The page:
Open lecture with Associate Professor Hussein Ali Agrama (University of Chicago).


This paper argues that there are forms of suspicion underlying the secular concept and practice of religious freedom that work to undermine the principled categories on which it rests. This suspicion cannot nevertheless be easily disentangled from the doctrine of religious freedom. Not only has it profoundly shaped the forms of religiosity to which such freedom is deemed appropriate, but it also lies at the root of various demands made by the modern state as necessary to its continued survival - such as the need for a basic unity of values and the complete loyalty of its citizenry. While this suspicion thus continues to be an integral part of the secular condition, it remains largely unexplored by contemporary theorists of secularism and the understandings of secularity that they promote.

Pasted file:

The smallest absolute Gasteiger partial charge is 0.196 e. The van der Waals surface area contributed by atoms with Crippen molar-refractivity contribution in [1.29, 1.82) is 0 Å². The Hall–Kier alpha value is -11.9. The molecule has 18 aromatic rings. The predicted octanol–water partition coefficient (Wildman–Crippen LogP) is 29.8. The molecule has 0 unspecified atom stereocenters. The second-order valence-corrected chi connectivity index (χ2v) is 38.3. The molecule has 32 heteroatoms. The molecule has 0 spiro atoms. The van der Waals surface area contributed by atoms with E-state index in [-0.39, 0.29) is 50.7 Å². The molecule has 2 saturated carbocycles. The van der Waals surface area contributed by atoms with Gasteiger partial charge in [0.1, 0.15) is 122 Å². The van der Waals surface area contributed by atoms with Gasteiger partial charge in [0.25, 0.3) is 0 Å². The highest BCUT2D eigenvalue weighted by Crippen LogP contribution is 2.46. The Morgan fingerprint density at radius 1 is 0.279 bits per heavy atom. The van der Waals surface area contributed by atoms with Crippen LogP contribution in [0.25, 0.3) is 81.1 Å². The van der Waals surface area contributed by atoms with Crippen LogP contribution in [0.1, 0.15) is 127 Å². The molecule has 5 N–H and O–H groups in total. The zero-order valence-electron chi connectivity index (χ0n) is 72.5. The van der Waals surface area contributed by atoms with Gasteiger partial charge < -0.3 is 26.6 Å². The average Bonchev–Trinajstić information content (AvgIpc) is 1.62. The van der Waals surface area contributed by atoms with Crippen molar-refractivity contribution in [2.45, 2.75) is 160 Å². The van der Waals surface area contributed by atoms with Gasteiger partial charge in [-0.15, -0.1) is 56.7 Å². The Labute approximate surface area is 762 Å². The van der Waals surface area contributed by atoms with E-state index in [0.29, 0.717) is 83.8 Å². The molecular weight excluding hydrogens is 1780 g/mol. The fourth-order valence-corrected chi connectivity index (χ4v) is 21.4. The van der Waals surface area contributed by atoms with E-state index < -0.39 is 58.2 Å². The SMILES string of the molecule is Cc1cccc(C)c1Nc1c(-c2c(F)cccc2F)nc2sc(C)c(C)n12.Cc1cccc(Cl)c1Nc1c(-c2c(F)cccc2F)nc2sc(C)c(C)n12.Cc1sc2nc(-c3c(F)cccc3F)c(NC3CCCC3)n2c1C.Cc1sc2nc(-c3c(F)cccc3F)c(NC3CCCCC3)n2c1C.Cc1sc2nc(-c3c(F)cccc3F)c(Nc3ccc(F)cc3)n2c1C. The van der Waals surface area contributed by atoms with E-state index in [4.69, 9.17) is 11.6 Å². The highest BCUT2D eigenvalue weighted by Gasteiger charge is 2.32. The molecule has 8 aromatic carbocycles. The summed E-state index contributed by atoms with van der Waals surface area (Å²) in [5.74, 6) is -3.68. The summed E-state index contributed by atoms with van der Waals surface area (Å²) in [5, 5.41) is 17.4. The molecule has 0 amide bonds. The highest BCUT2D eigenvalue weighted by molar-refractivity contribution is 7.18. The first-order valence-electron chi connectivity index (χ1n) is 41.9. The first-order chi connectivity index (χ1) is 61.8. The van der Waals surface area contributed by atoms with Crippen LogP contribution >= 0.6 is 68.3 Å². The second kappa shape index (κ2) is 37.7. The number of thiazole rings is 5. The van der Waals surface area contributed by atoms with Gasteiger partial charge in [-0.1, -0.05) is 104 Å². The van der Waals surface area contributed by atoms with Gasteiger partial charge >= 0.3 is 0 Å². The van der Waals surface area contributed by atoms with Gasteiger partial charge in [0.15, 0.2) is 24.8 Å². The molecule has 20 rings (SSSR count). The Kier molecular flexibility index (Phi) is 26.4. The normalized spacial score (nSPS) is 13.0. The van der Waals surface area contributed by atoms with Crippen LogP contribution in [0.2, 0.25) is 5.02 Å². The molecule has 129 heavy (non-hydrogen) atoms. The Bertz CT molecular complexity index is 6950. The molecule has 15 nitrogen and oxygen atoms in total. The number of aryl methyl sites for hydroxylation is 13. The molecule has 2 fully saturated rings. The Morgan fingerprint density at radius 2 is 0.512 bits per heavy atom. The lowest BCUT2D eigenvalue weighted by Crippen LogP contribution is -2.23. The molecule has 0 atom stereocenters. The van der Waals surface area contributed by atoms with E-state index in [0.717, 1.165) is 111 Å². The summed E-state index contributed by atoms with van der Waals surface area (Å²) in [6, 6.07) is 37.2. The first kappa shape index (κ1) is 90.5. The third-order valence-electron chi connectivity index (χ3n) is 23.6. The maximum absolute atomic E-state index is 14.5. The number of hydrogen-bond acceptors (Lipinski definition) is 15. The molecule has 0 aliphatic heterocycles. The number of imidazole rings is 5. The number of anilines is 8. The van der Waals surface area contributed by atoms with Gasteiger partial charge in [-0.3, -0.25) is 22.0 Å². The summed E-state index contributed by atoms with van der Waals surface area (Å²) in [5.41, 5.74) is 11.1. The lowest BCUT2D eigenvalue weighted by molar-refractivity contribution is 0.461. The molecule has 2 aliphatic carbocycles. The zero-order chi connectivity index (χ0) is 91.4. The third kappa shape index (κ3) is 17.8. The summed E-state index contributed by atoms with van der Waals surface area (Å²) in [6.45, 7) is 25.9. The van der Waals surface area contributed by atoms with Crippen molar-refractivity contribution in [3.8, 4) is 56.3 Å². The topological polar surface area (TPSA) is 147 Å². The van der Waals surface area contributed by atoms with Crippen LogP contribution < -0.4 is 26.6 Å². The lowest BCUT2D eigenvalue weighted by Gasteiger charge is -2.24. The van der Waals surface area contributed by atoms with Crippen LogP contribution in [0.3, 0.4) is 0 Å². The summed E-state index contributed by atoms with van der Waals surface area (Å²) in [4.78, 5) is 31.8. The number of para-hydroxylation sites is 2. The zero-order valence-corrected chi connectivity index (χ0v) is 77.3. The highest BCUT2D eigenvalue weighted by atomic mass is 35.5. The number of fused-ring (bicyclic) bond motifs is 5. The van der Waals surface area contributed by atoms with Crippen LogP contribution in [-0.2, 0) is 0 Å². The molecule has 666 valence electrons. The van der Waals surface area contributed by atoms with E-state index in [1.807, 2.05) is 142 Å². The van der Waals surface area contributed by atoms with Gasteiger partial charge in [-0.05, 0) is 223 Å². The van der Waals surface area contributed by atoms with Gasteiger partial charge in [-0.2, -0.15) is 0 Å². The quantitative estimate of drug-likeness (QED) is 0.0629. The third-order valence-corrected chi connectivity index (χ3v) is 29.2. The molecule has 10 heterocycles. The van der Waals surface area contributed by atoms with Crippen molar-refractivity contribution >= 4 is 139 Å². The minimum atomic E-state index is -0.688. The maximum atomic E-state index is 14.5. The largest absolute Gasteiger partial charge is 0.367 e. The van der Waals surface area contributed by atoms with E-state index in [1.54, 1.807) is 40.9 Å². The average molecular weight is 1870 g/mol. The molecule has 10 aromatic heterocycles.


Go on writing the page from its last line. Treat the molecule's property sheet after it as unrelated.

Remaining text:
Hussein Ali Agrama is Associate Professor of Anthropology and of the Social Sciences at the Department of Anthropology, University of Chicago. He has ongoing research interests in the anthropology of law, religion, Islam, and the Middle East; and in secularism, law and colonial power, and the genealogies of sovereignty and emergency states. Agrama is the author of Questioning Secularism: Islam, Sovereignty and the Rule of Law in Modern Egypt (2012).


This lecture is organized by the "Research network on religious freedom and secularity in the global era" and the Regulating Religion project. For more information contact: Christine M. Jacobsen ( or Kari Telle (

Copyright photo: Nefissa Naguib